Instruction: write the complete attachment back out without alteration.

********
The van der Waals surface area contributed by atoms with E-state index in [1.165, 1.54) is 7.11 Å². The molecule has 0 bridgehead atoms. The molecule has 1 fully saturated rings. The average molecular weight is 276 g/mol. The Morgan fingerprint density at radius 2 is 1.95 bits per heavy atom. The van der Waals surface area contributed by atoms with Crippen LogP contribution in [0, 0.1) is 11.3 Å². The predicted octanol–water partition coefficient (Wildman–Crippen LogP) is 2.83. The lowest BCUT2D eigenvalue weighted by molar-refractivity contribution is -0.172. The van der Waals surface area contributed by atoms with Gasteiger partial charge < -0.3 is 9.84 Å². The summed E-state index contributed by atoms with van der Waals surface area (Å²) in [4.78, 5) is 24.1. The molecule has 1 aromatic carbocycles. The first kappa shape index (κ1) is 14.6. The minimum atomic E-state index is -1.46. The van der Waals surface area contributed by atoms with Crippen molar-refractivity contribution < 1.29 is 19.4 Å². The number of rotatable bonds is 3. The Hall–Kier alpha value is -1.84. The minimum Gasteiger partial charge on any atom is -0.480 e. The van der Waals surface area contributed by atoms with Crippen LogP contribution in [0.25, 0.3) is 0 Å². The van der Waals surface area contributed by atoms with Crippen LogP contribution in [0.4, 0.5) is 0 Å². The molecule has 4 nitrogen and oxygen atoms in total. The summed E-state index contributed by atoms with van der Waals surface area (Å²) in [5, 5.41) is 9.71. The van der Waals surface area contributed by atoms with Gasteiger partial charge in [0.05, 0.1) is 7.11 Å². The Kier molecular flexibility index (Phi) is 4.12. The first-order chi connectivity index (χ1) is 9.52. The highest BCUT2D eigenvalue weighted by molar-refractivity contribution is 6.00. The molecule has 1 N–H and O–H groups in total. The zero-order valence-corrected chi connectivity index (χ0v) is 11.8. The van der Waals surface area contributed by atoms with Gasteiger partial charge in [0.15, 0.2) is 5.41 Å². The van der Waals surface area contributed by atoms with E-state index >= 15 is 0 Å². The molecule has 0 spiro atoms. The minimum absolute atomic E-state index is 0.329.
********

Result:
The van der Waals surface area contributed by atoms with E-state index in [1.165, 1.54) is 7.11 Å². The molecule has 0 bridgehead atoms. The molecule has 1 fully saturated rings. The average molecular weight is 276 g/mol. The Morgan fingerprint density at radius 2 is 1.95 bits per heavy atom. The van der Waals surface area contributed by atoms with Crippen LogP contribution in [0, 0.1) is 11.3 Å². The predicted octanol–water partition coefficient (Wildman–Crippen LogP) is 2.83. The lowest BCUT2D eigenvalue weighted by molar-refractivity contribution is -0.172. The van der Waals surface area contributed by atoms with Gasteiger partial charge < -0.3 is 9.84 Å². The summed E-state index contributed by atoms with van der Waals surface area (Å²) in [4.78, 5) is 24.1. The molecule has 1 aromatic carbocycles. The first kappa shape index (κ1) is 14.6. The minimum atomic E-state index is -1.46. The van der Waals surface area contributed by atoms with Crippen molar-refractivity contribution < 1.29 is 19.4 Å². The number of rotatable bonds is 3. The Hall–Kier alpha value is -1.84. The minimum Gasteiger partial charge on any atom is -0.480 e. The van der Waals surface area contributed by atoms with Crippen LogP contribution in [0.25, 0.3) is 0 Å². The van der Waals surface area contributed by atoms with Crippen LogP contribution in [0.4, 0.5) is 0 Å². The molecule has 4 nitrogen and oxygen atoms in total. The summed E-state index contributed by atoms with van der Waals surface area (Å²) in [5, 5.41) is 9.71. The van der Waals surface area contributed by atoms with Gasteiger partial charge in [0.05, 0.1) is 7.11 Å². The Kier molecular flexibility index (Phi) is 4.12. The first-order chi connectivity index (χ1) is 9.52. The highest BCUT2D eigenvalue weighted by molar-refractivity contribution is 6.00. The molecule has 1 N–H and O–H groups in total. The zero-order valence-corrected chi connectivity index (χ0v) is 11.8. The van der Waals surface area contributed by atoms with Gasteiger partial charge in [0.15, 0.2) is 5.41 Å². The van der Waals surface area contributed by atoms with E-state index >= 15 is 0 Å². The molecule has 0 spiro atoms. The minimum absolute atomic E-state index is 0.329.